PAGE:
In this day and age we all pay for our education. In my job I provide a service and I find it unethical to expect my customers to cough up " a little extra" if they feel I have given superb service. I would hope I do my job superbly every time and keep the customers happy. Thats my job !!!

8/15/2006 10:39 PM  
Blogger Dani said...

I agree that if you go to a nice restraunt that you should be prepared to tip well. My only problem is that I have gone to nice restraunts and gotten shoddy service and I do not feel that I should tip 20% just because the wine was good if the service was bad. I am not saying that they shouldn't deserve a tip, but they deserve one on the basis of what type of service they gave.


8/16/2006 4:34 AM  
Blogger Red Shift said...

I'm all about leaving a most excellent tip. Heaven knows those folks working in the service industry don't earn much money otherwise. If they give exceptional service they deserve to be rewarded. That said I am seeing a trend that bothers me. Some establishments are tacking on an automatic 15% - 20% gratuity to the check. Generally speaking I tip much better than 20%. So when I find myself in one of these restaurants the server simply doesn't receive more than the establishment "takes". I don't think a restaurant should determine what I'm going to leave the server - that's wrong, in my opinion.

On a lighter note I have an interesting tipping policy: The quality of my servers tip is directly proportional to the quality of the dirty joke she (he) tells me! :-)

8/17/2006 4:23 PM  
Blogger iconoclastical said...

I always tip on the bottle of wine, here's why:


Yes, that was yelling. The place I work at has mandatory tip-outs, and those tips outs are taken out of total sales, including expensive bottles of wine.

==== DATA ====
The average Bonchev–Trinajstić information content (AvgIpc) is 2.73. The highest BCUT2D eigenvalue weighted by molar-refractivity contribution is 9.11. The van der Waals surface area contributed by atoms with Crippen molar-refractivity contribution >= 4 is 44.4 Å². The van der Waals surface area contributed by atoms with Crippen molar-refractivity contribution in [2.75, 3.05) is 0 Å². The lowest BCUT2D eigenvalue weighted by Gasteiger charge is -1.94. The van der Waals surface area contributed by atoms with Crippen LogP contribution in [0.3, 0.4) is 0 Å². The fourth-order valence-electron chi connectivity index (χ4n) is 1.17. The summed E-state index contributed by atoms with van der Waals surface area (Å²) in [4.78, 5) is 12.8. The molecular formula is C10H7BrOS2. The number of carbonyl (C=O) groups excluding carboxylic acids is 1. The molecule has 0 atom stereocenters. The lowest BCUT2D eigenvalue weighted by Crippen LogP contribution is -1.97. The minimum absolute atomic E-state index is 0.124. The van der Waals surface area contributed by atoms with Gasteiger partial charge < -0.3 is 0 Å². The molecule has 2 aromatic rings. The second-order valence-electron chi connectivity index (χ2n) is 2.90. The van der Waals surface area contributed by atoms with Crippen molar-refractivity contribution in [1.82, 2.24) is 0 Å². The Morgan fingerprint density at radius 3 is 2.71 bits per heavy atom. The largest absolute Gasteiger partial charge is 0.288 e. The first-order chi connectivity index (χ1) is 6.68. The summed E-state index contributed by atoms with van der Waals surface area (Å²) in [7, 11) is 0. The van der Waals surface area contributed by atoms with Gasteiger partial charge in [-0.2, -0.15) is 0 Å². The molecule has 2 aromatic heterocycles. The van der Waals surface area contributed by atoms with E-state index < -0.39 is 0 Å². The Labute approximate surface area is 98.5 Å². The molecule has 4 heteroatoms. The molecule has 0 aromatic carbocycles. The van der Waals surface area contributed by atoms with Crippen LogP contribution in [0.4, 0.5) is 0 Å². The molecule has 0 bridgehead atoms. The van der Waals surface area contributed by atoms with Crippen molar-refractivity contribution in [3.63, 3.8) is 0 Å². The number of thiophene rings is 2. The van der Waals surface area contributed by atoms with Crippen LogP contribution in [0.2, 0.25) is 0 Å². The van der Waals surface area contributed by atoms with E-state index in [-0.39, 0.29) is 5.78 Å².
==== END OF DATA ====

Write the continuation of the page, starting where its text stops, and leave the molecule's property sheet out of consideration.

So, let's say half of your bill is composed of a $300 bottle of wine, but you decide to not tip me on that, leaving my tip something like 10% of the bill, after they take the mandatory 5% out, you've only left me a 5% tip- and after a server provides me excellent service, I just can't leave what is, in effect, a 5% tip.

8/23/2006 4:33 PM  
Blogger M.A.D. said...

This is all very strange to those of us from the good old UK and I have worked on both sides of the bar...

Over here, if the service is good you leave a 10% tip, unless the establishment has added it to the bill already as a service charge.

If the service is not good, you leave nothing.

It is the establishment's job to pay their staff, not the customer's. A tip on this side of the pond is just that - a bonus for good service, it isn't supposed to be part of the wages.

As for a 20% or 30% tip - well, I actually find it hard to understand how the service can be that much "better" that it deserves a 30% tip - unless it's something one-off, like they arrange for you to get your food really quickly because you are in a hurry, or something...

8/25/2006 6:09 AM  
Anonymous Anonymous said...

I think that many of these comments are very funny. They all assume that it is all up to the consumer to decide how much to pay someone for performing a service for them. Do you decide how much to pay the plumber to fix your toilet? No. The person performing the service decides how much to charge. If the service is not up to your expectations, you still have to pay. In the United States, the minimum wage for tip augmented service industry workers is about $3.50 per hour. It is understood that these workers make most of their income from tips. Waitstaff is also responsible to tip out their support staff (bartenders, hosts, bussers ) an amount ranging from 3-5%. To go out, demand service from someone, get it and then rationalize any reason to not pay them is just not rational.

10/13/2008 12:49 AM